Please help the Delaware Dept of Education

Shane C. asked me to fill out a survey hosted by the Delaware Department of Education. This is a survey about designing their dashboard. And I'm very happy to see that they are doing this. In the survey, you are asked to comment on different ways of presenting certain data, and they want to know which version is "easier to understand". It takes about 5-10 minutes to complete it. The...

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Looking above the waist, dataviz style

I came across this chart on NYU's twitter feed.  Growth has indeed been impressive; the dataviz less so. Here's the problem with not starting the vertical scale of a column chart at zero: In a column chart, the heights of the columns should be proportional to the data. Here they are misaligned because an equal amount has been chopped off below 30,000 from all columns. The light purple that I...

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Governor of Maine wants a raise

In a Trifecta checkup, this map scores low on the Q corner: what is its purpose? What have readers learned about the salaries of state governors after looking at the map? (Link to original) The most obvious "insights" include: There are more Republican governors than Democratic governors Most Democratic governors are from the coastal states There is exactly one Independent governor Small states on the Eastern seaboard is messing up...

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Missing comments

It turns out that Typepad's spam comment software is pretty aggressive, and several legitimate comments have been sitting in the spam folder for quite a while - interestingly, some of my own comments are also predicted to be "spam"! So you may find that your comment has finally appeared on the blog. Apologies for the delay!

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When design goes awry

One can't accuse the following chart of lacking design. Strong is the evidence of departing from convention but the design decisions appear wayward. (The original link on Money here)   The donut chart (right) has nine sections. Eight of the sections (excepting A) have clearly all been bent out of shape. It turns out that section A does not have the right size either. The middle gray circle is not...

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Light entertainment: the difference in power between nations is not statistically significant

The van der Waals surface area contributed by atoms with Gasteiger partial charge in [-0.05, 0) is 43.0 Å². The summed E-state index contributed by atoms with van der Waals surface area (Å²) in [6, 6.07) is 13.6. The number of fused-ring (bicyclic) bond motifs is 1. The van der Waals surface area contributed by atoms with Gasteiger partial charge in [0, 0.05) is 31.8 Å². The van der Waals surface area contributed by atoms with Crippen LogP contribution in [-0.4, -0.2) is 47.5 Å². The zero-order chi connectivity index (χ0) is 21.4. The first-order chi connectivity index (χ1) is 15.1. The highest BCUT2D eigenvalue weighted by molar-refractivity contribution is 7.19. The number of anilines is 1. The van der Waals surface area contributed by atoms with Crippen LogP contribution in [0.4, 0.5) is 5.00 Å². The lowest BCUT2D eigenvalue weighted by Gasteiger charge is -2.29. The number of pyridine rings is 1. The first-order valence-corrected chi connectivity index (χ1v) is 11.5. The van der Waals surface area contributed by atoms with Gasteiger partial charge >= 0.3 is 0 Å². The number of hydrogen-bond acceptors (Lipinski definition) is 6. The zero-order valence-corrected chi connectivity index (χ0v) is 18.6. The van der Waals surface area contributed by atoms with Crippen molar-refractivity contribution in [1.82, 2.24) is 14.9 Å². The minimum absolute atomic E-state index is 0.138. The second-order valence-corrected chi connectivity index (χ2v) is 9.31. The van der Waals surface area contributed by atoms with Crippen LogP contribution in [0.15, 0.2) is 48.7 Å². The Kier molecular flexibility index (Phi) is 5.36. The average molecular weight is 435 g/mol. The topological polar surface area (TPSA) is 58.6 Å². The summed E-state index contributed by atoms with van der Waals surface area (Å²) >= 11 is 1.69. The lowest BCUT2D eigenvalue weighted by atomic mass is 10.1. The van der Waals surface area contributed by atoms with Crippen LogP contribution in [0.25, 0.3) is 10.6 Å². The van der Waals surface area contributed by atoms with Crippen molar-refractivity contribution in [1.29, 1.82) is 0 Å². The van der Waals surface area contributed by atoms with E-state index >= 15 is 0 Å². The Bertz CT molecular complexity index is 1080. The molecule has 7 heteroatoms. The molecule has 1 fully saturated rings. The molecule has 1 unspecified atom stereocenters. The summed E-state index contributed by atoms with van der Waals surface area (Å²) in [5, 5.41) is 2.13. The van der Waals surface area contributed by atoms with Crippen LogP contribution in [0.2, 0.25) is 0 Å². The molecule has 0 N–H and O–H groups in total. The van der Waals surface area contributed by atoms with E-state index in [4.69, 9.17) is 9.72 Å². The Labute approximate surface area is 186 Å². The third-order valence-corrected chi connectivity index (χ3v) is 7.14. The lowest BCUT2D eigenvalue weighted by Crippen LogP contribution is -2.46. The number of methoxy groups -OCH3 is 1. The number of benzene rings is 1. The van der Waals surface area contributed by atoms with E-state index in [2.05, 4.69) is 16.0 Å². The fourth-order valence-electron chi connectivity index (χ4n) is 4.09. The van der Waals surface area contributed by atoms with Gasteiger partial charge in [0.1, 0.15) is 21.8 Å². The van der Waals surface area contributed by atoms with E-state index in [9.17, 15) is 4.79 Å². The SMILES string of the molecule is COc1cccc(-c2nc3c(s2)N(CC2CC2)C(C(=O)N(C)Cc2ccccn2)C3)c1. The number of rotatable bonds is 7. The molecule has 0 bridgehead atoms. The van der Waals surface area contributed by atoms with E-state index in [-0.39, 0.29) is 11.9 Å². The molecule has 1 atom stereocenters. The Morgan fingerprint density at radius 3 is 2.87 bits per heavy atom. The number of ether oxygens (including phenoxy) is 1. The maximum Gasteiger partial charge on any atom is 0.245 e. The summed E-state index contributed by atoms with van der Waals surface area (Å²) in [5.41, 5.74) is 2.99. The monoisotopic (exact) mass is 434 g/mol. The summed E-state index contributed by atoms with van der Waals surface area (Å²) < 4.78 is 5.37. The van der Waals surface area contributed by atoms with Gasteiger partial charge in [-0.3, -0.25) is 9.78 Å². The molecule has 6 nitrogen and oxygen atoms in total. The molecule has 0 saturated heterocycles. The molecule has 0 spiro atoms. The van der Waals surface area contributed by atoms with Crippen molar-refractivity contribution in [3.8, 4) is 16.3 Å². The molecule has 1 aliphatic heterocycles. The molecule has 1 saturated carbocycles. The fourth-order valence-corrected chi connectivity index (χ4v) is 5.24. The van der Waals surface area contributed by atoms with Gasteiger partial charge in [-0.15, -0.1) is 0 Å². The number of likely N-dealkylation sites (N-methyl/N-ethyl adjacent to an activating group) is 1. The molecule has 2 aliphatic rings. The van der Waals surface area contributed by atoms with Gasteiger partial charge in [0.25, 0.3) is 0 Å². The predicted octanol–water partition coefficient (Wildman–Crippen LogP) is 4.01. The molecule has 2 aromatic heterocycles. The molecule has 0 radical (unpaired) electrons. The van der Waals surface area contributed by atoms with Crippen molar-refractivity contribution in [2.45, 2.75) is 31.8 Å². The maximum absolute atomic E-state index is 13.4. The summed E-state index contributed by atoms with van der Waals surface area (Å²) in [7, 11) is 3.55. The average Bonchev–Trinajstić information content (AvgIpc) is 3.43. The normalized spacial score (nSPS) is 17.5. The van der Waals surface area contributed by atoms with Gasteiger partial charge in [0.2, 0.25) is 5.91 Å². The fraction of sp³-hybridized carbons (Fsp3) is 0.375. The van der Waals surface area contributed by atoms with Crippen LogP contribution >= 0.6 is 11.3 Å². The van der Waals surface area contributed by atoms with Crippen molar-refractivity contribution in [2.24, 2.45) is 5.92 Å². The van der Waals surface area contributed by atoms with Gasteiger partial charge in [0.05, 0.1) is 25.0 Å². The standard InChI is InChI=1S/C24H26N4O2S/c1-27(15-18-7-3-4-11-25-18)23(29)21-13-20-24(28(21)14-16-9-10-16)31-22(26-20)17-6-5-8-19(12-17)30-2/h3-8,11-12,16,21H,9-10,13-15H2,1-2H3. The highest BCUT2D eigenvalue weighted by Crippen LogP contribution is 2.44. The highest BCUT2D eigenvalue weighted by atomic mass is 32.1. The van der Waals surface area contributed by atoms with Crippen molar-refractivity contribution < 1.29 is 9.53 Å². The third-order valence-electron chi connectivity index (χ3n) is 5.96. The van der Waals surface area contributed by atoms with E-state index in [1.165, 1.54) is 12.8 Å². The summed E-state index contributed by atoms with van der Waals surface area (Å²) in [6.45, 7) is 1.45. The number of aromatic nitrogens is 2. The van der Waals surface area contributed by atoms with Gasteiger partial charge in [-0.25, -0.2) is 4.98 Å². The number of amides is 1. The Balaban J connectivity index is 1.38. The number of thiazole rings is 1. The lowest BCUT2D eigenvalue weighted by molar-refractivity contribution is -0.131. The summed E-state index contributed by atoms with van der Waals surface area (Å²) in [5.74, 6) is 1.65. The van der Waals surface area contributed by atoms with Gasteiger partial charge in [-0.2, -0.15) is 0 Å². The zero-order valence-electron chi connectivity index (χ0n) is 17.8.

As proved by the following chart:  

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A gem among the snowpack of Olympics data journalism

It's not often I come across a piece of data journalism that pleases me so much. Here it is, the "Happy 700" article by Washington Post is amazing.   When data journalism and dataviz are done right, the designers have made good decisions. Here are some of the key elements that make this article work: (1) Unique The topic is timely but timeliness heightens both the demand and supply of...

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When your main attraction is noise

Peter K. asked me about this 538 chart, which is a stacked column chart in which the percentages appear to not add up to 100%. Link to the article here. Here's my reply: They made the columns so tall that the "rounding errors" (noise) disclosed in the footnotes became the main attraction. *** The gap between the highest and lowest peaks looks large but mostly due to the aspect ratio....

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Two nice examples of interactivity

Janie on Twitter pointed me to this South China Morning Post graphic showing off the mighty train line just launched between north China and London (!) Scrolling down the page simulates the train ride from origin to destination. Pictures of key regions are shown on the left column, as well as some statistics and other related information. The interactivity has a clear purpose: facilitating cross-reference between two chart forms. The...

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A chart Hans Rosling would have loved

I came across this chart from the OurWorldinData website, and this one would make the late Hans Rosling very happy. If you went to Professor Rosling's talk, he was bitter that the amazing gains in public health, worldwide (but particularly in less developed nations) during the last few decades have been little noticed. This chart makes it clear: note especially the dramatic plunge in extreme poverty, rise in vaccinations, drop...

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